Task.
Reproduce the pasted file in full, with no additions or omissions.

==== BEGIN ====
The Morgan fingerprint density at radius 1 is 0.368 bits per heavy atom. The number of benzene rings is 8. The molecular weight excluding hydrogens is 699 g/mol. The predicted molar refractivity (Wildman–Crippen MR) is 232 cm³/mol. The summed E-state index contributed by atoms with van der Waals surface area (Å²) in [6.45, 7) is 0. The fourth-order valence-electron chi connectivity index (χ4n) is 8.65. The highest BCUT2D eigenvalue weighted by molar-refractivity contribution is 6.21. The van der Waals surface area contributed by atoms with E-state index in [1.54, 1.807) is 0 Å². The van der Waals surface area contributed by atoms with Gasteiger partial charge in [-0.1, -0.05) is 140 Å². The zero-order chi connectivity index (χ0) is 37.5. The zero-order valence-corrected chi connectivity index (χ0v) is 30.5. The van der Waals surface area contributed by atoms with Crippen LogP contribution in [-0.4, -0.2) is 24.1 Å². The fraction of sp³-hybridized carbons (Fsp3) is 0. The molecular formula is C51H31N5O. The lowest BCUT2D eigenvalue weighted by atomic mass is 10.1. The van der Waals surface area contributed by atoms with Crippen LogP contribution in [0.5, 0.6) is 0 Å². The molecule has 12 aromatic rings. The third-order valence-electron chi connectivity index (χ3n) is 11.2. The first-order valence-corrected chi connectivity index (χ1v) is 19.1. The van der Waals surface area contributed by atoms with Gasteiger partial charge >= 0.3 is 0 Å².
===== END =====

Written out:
The Morgan fingerprint density at radius 1 is 0.368 bits per heavy atom. The number of benzene rings is 8. The molecular weight excluding hydrogens is 699 g/mol. The predicted molar refractivity (Wildman–Crippen MR) is 232 cm³/mol. The summed E-state index contributed by atoms with van der Waals surface area (Å²) in [6.45, 7) is 0. The fourth-order valence-electron chi connectivity index (χ4n) is 8.65. The highest BCUT2D eigenvalue weighted by molar-refractivity contribution is 6.21. The van der Waals surface area contributed by atoms with E-state index in [1.54, 1.807) is 0 Å². The van der Waals surface area contributed by atoms with Gasteiger partial charge in [-0.1, -0.05) is 140 Å². The zero-order chi connectivity index (χ0) is 37.5. The zero-order valence-corrected chi connectivity index (χ0v) is 30.5. The van der Waals surface area contributed by atoms with Crippen LogP contribution in [-0.4, -0.2) is 24.1 Å². The fraction of sp³-hybridized carbons (Fsp3) is 0. The molecular formula is C51H31N5O. The lowest BCUT2D eigenvalue weighted by atomic mass is 10.1. The van der Waals surface area contributed by atoms with Crippen LogP contribution in [0.5, 0.6) is 0 Å². The molecule has 12 aromatic rings. The third-order valence-electron chi connectivity index (χ3n) is 11.2. The first-order valence-corrected chi connectivity index (χ1v) is 19.1. The van der Waals surface area contributed by atoms with Gasteiger partial charge >= 0.3 is 0 Å².